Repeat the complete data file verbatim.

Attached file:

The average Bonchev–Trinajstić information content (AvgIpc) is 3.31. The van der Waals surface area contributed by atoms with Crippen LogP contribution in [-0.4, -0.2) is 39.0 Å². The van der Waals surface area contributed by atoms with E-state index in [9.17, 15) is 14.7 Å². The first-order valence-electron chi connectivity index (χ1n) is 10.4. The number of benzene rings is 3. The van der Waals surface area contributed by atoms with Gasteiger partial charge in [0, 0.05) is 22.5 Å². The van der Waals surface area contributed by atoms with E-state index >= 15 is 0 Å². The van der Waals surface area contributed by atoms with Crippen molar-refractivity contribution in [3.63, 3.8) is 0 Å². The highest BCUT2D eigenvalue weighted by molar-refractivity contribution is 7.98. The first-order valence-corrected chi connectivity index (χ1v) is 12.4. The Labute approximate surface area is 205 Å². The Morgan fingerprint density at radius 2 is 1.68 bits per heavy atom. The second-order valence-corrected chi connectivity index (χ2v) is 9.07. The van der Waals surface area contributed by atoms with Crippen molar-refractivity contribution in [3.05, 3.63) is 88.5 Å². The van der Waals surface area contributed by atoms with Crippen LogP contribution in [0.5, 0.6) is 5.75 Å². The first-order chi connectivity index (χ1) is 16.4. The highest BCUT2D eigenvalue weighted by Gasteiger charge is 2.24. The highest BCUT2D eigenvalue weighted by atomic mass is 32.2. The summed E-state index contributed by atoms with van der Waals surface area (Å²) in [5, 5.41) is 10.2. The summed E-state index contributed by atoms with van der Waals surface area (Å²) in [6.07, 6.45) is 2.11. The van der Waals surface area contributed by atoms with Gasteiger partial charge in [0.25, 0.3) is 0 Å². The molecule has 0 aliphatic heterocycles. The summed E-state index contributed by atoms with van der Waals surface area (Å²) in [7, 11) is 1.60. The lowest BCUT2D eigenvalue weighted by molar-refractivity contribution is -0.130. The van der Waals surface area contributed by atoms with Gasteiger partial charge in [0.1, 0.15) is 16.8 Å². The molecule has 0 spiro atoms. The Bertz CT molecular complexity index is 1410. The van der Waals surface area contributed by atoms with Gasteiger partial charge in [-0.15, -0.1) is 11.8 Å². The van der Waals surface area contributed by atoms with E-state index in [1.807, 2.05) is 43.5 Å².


The average Bonchev–Trinajstić information content (AvgIpc) is 3.31. The van der Waals surface area contributed by atoms with Crippen LogP contribution in [-0.4, -0.2) is 39.0 Å². The van der Waals surface area contributed by atoms with E-state index in [9.17, 15) is 14.7 Å². The first-order valence-electron chi connectivity index (χ1n) is 10.4. The number of benzene rings is 3. The van der Waals surface area contributed by atoms with Gasteiger partial charge in [0, 0.05) is 22.5 Å². The van der Waals surface area contributed by atoms with E-state index >= 15 is 0 Å². The van der Waals surface area contributed by atoms with Crippen molar-refractivity contribution in [3.63, 3.8) is 0 Å². The highest BCUT2D eigenvalue weighted by molar-refractivity contribution is 7.98. The first-order valence-corrected chi connectivity index (χ1v) is 12.4. The Labute approximate surface area is 205 Å². The Morgan fingerprint density at radius 2 is 1.68 bits per heavy atom. The second-order valence-corrected chi connectivity index (χ2v) is 9.07. The van der Waals surface area contributed by atoms with Crippen molar-refractivity contribution in [3.05, 3.63) is 88.5 Å². The van der Waals surface area contributed by atoms with Crippen LogP contribution in [0.5, 0.6) is 5.75 Å². The first-order chi connectivity index (χ1) is 16.4. The highest BCUT2D eigenvalue weighted by Gasteiger charge is 2.24. The highest BCUT2D eigenvalue weighted by atomic mass is 32.2. The summed E-state index contributed by atoms with van der Waals surface area (Å²) in [5, 5.41) is 10.2. The summed E-state index contributed by atoms with van der Waals surface area (Å²) in [6.07, 6.45) is 2.11. The van der Waals surface area contributed by atoms with Gasteiger partial charge in [0.25, 0.3) is 0 Å². The molecule has 0 aliphatic heterocycles. The summed E-state index contributed by atoms with van der Waals surface area (Å²) in [7, 11) is 1.60. The lowest BCUT2D eigenvalue weighted by molar-refractivity contribution is -0.130. The van der Waals surface area contributed by atoms with Gasteiger partial charge in [0.1, 0.15) is 16.8 Å². The molecule has 0 spiro atoms. The Bertz CT molecular complexity index is 1410. The van der Waals surface area contributed by atoms with Gasteiger partial charge in [-0.15, -0.1) is 11.8 Å². The van der Waals surface area contributed by atoms with E-state index in [1.807, 2.05) is 43.5 Å².